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The world's first plastic-free supermarket aisle opens

The world’s first plastic-free supermarket aisle

A supermarket chain in the Netherlands is testing a totally plastic-free aisle in one of its stores. Over 700 products, from meat to sauces will be packaged in plastic-free alternatives. Are we starting to see the dawn of a plastic-free world in food and drink retail?

Ekoplaza, the Dutch supermarket chain, has installed a plastic-free aisle in its Amsterdam store, becoming, it's thought, the first supermarket to do so. Instead of wrapping products in plastic, it’s testing innovative, compostable biomaterials - alongside traditional materials, like glass, metal and cardboard.

Consumers will be able to find most of their regular fresh and larder products in the aisle, over 700 products in total. And if the aisle proves a success, Ekoplaza will roll out the concept across its 74 branches. Will this prove to be a significant milestone in the global battle against plastic waste?

Consumer backing for plastic-free packaging

Although plastic still covers 37% of all food sold in Europe, global concern about plastic waste is pushing food and drink retailers to rethink current packaging practices.

A recent poll by consumer research company, Populus, found 91% of shoppers supported the idea of a plastic-free aisle. While 81% were concerned about the amount of plastic packaging thrown away in the UK.

This explains why more investment is being made in finding sustainable alternatives for plastic use in the food and drink industry.

Plastic-free in the UK

Many retailers here are already planning a future without plastic. Iceland has pledged to be plastic-free by 2023. While supermarket giant, Asda, recently announced it’s removing plastic wrapping from all its whole swedes.

The retailer sells around 6 million swedes each year, so doing away with plastic packaging would result in a reduction of around 14 tonnes of plastic waste.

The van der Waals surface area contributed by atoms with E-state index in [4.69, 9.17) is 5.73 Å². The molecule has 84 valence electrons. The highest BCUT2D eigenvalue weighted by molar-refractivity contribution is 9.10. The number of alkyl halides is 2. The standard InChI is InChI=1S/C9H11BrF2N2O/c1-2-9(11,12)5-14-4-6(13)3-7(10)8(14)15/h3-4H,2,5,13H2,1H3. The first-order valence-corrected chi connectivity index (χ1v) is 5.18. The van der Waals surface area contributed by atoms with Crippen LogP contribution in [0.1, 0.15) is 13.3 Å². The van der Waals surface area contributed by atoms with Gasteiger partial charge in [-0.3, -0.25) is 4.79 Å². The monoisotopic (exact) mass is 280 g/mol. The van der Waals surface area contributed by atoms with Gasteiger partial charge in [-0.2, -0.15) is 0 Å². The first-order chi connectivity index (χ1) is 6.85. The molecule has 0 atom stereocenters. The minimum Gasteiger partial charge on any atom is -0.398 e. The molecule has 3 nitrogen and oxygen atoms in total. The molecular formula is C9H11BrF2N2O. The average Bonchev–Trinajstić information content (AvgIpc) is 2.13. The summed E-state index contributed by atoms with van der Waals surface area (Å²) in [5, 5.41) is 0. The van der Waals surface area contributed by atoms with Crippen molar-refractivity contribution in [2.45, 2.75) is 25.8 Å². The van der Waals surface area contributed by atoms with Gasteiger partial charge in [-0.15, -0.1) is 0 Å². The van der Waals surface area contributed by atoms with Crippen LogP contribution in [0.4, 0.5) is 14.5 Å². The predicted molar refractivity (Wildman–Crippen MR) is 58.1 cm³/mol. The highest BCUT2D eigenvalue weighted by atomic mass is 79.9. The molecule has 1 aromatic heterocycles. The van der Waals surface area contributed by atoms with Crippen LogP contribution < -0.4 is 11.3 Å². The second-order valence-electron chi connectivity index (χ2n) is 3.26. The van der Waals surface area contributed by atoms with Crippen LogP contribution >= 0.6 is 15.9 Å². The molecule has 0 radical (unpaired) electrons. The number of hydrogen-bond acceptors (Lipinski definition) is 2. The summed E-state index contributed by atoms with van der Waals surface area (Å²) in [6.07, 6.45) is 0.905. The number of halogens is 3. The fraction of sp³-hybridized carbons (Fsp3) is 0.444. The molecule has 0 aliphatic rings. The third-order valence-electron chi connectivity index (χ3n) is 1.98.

Plastic-free movement in Scotland

Scottish households produce around 120,000 tonnes of plastic packaging waste each year. To combat this plastic waste deluge, Zero Waste Scotland aims to recycle 70% of all plastic waste by 2025. And has set up a £1 million fund inviting proposals from firms who can actively find ways to cut packaging.

Locavore, Glasgow’s new plastic-free store opened earlier this year, thanks to some of this Zero Waste Scotland funding. It offers a range of ‘fill your own’ plastic-free products including: milk in refillable glass bottles, locally-made shampoo, herbs, pulses, nuts, grains, oil and vinegar, as well as household cleaning products and even popcorn.

Two other food retailers in Scotland, the New Leaf Co-Op in Edinburgh and FoodStory in Aberdeen, also offer a loose-food shopping experience.

Growth opportunities

Although most consumers welcome the idea of plastic-free aisles in supermarkets and the growth of other plastic-free food retailers, there are cost implications. Is the consumer willing to pay them?

Also, some in the packaging industry point to problems with retailers going packaging-free - raising issues like transport, hygiene, shelf life and labelling. On top of that, the increasing trend towards convenience and on-the-go-food, as well as the rise of online shopping, is more likely to result in an increase of packaging material.

Using innovation to solve these issues is the way manufacturers, retailers and consumers can pursue a more environmentally-friendly approach to packaging. And understanding the plastic-free market is key. 

Innovation support for Scottish food and drink companies

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